Programming for the modern web is a fickle practice. With so many differing devices, browsers, display sizes, and resolutions out there developing experiences that display quickly and consistently can involve many hours of testing and debugging. I remember what we web developers refer to as the “dark ages” of the web. Fixed width, HTML table-based layouts. Styling code inline with the HTML. Hundreds, sometimes thousands of individual HTML pages to be managed separately. Wasteful redundancy in our code. My how things have changed in such a short time.
In Scott’s book Responsible Responsive Design we are taken down a path of best practices for responsive web design.
With today’s “modern” internet and the increasingly standardized feature support across modern browsers, creating feature-packed websites and cloud-based applications has never been easier. But with this power comes increased responsibility to ensure your content is available for consumption on as many different devices and formats as possible. As the web has matured, development practices such as “responsive web design” have emerged to help us target as many users and devices as we can.
In Scott’s book Responsible Responsive Design we are taken down a path of best practices for responsive web design. He begins with the core tenets of responsive website development such as establishment of media queries and progressive enhancement and walks us all the way through best practices for optimizing websites and online applications for speed.
As a website developer, I have been trained to adhere to best practices for performance and accessibility as best I can throughout the coding process. Keeping the code base as small as is practical, loading resources in a manner optimized to speed up the browser’s rendering process. But there is more I can do. Let’s explore some of the key suggestions outlined in the book.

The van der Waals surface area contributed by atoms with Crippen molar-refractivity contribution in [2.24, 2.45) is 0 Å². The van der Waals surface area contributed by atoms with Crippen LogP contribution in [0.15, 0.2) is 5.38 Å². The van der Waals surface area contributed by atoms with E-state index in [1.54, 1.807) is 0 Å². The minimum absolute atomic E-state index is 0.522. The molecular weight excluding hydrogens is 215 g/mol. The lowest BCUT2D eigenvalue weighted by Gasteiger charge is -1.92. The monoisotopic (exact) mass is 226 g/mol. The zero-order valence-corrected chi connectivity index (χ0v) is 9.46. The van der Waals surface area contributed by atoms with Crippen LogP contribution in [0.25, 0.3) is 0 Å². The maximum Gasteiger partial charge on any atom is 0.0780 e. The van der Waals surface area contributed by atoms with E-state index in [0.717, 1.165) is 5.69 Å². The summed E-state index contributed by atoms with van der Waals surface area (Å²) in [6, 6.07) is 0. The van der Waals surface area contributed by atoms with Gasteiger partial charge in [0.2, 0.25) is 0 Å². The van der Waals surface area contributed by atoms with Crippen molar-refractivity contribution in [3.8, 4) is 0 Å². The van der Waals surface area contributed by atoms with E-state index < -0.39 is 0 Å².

Scott first outlines a best practice that I find quite logical: design and build for your small screens first. This helps to identify the “core” feature set, and reduce the amount of code needed for your page when it is viewed by a phone or tablet. Inherently this should lead to a smaller, more optimized code base for your full-featured desktop browsers.
Mobile browsers are generally interacted with differently than desktop browsers, most notably being the lack of a physical cursor. Many desktop-first websites have layouts and components dependant on mouse hover input or clicks. Neither of these input methods are available on touch devices, and subsequently result in a broken layout or poor user experience. Scott leads us through methods for creating a great mobile user experience such as increasing UI element sizing for buttons and controls, making them easier to use via touch.
With mobile device usage now above 50%, many people’s primary internet device is a phone or tablet. These users can’t be ignored on today’s web.
Long gone are the days of using browser detection code to identify when a visitor is using Internet Explorer. Best practices today dictate the use of detection software such as modernizr.js to identify what features a browser supports, and utilize those features to augment your design rather than serve a broken layout if a feature isn’t supported.
The third concept in the book, and one I relate to most, is performance. The internet today has a weight problem. Now that many features and capabilities are supported across the majority of browsers, it seems we as a development community have become complacent in the performance category. This leads to slow loading pages and a poor user experience. It is our responsibility and duty to keep or pages as slim as possible, and through this produce content for a better web.